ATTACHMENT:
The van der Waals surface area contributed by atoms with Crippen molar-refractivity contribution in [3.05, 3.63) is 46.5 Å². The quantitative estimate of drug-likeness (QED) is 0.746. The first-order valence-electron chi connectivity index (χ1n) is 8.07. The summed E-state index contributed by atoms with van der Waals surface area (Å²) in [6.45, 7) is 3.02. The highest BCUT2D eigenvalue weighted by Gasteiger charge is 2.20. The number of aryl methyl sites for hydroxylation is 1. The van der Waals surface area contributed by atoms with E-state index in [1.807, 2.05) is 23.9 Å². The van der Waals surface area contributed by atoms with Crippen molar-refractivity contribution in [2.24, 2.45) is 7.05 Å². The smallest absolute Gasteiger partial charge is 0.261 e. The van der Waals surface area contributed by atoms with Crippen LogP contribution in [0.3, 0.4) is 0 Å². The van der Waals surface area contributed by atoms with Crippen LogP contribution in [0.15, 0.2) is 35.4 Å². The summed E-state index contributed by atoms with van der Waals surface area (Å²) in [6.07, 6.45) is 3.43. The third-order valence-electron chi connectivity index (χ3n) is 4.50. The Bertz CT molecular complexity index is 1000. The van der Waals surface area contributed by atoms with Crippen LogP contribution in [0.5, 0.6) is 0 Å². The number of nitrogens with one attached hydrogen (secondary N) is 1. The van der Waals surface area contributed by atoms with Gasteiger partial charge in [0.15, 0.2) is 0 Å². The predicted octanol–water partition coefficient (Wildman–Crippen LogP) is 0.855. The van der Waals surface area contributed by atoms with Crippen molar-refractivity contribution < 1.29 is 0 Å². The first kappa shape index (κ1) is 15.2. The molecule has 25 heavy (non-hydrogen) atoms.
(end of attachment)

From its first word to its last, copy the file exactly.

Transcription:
The van der Waals surface area contributed by atoms with Crippen molar-refractivity contribution in [3.05, 3.63) is 46.5 Å². The quantitative estimate of drug-likeness (QED) is 0.746. The first-order valence-electron chi connectivity index (χ1n) is 8.07. The summed E-state index contributed by atoms with van der Waals surface area (Å²) in [6.45, 7) is 3.02. The highest BCUT2D eigenvalue weighted by Gasteiger charge is 2.20. The number of aryl methyl sites for hydroxylation is 1. The van der Waals surface area contributed by atoms with E-state index in [1.807, 2.05) is 23.9 Å². The van der Waals surface area contributed by atoms with Crippen molar-refractivity contribution in [2.24, 2.45) is 7.05 Å². The smallest absolute Gasteiger partial charge is 0.261 e. The van der Waals surface area contributed by atoms with Crippen LogP contribution in [0.3, 0.4) is 0 Å². The van der Waals surface area contributed by atoms with Crippen LogP contribution in [0.15, 0.2) is 35.4 Å². The summed E-state index contributed by atoms with van der Waals surface area (Å²) in [6.07, 6.45) is 3.43. The third-order valence-electron chi connectivity index (χ3n) is 4.50. The Bertz CT molecular complexity index is 1000. The van der Waals surface area contributed by atoms with Crippen LogP contribution in [0.5, 0.6) is 0 Å². The number of nitrogens with one attached hydrogen (secondary N) is 1. The van der Waals surface area contributed by atoms with Gasteiger partial charge in [0.15, 0.2) is 0 Å². The predicted octanol–water partition coefficient (Wildman–Crippen LogP) is 0.855. The van der Waals surface area contributed by atoms with Crippen molar-refractivity contribution < 1.29 is 0 Å². The first kappa shape index (κ1) is 15.2. The molecule has 25 heavy (non-hydrogen) atoms.